MIT Working on Wireless VR Headsets




/ 3 years ago

MIT Working on Wireless VR Headsets

While current VR technology is finally able to provide an immersive, satisfying gaming experience, the top-end offerings, such as the HTC Vive and Oculus Rift, are still being held back by their physical hardware, which still requires wires to connect headsets to computers. The Massachusetts Institute of Technology (MIT), though, has revealed that it is working on a wireless VR solution which is able to maintain frame rate and graphical fidelity.

In a new paper, Cutting the Cord in Virtual Reality, MIT’s Computer Science and Artificial Intelligence Laboratory has unveiled a prototype for what it calls MoVR, which can transmit data from a PC to a VR headset at a rate of multiple Gbps using high-frequency radio signals called ‘millimeter waves’. The ‘millimeter waves’ used by the MoVR technology could also be implemented to deliver super-fast 5G internet and even diagnose cancer.

“It’s very exciting to get a step closer to being able to deliver a high-resolution, wireless-VR experience,” MIT professor Dina Katabi, leader of the research group that developed the technology, told MIT News. “The ability to use a cordless headset really deepens the immersive experience of virtual reality and opens up a range of other applications.”

The prototype uses two directional antennae – phased arrays, which measure around half the size of a credit card – to transmit the ‘millimeter waves’ at millisecond timescales.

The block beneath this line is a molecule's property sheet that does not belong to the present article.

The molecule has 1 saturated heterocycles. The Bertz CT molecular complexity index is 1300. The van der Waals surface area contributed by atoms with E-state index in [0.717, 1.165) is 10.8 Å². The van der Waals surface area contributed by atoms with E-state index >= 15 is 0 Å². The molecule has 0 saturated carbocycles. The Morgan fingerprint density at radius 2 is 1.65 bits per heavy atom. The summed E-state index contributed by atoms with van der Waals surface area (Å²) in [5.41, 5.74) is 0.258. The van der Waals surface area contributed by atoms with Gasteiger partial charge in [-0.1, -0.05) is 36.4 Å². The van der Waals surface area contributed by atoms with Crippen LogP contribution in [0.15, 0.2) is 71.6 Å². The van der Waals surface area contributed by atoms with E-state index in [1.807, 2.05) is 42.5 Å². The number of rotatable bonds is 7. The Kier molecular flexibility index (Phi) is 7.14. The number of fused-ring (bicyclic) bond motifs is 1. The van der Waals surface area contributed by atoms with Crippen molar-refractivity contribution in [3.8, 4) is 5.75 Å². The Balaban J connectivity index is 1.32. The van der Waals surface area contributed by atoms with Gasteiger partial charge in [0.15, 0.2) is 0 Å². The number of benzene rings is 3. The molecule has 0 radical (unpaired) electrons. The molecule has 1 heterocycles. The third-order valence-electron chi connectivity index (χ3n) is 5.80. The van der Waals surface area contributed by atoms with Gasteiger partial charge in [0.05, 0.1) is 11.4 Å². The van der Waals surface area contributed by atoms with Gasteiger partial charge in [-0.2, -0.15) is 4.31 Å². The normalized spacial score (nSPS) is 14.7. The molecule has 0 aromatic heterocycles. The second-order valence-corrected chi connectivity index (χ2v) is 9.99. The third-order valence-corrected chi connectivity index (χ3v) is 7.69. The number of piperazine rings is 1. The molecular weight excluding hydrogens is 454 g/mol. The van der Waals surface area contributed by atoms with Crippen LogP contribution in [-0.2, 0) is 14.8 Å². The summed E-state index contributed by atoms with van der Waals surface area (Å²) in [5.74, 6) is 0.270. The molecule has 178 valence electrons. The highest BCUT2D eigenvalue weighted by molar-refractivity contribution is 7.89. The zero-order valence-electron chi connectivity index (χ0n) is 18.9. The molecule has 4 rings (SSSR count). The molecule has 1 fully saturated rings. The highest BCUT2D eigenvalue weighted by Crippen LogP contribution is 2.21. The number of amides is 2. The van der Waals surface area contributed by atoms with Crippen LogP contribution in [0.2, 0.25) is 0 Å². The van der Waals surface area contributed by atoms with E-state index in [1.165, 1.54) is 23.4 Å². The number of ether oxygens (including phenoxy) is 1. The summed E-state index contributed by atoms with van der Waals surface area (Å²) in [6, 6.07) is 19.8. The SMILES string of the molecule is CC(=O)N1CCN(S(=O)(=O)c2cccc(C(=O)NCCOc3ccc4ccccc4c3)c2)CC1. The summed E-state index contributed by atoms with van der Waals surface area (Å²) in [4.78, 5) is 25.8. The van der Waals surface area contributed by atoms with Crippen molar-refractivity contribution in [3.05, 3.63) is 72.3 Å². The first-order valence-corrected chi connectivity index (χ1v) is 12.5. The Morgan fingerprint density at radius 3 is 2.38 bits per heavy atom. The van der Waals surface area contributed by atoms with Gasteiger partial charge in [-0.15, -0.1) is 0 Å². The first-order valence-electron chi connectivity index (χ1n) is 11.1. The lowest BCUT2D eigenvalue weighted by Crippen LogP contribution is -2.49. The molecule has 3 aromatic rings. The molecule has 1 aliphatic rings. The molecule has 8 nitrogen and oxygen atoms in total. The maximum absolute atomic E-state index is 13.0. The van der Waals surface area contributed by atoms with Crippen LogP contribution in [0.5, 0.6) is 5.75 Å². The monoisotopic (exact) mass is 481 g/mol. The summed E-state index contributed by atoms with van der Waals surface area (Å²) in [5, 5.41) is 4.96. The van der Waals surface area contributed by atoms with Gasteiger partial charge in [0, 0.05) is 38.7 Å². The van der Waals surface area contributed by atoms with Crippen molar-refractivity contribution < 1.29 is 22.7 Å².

“Replacing the HDMI cable with a wireless link is very challenging since we need to stream high-resolution multi-view video in real-time,” Haitham Hassanieh,  Assistant Professor of Electrical and Computer Engineering at the University of Illinois at Urbana Champaigna, added. “This requires sustaining data rates of more than 6 Gbps while the user is moving and turning, which cannot be achieved by any of today’s systems.”

While ‘millimeter waves’ offer reliable high-speed transmissions, they do have one downside: they are easily disrupted by obstacles and reflections. The team countered this phenomenon, though, by designing MoVR to act as a programmable mirror, able to reflect signals to the headset’s receiver.

“With a traditional mirror, light reflects off the mirror at the same angle as it arrives,” PhD candidate Omid Abari, who co-wrote the paper, said. “But with MoVR, angles can be specifically programmed so that the mirror receives the signal from the mmWave transmitter and reflects it towards the headset, regardless of its actual direction.”

HTC has recently unveiled a new wireless solution for its Vive VR headset.



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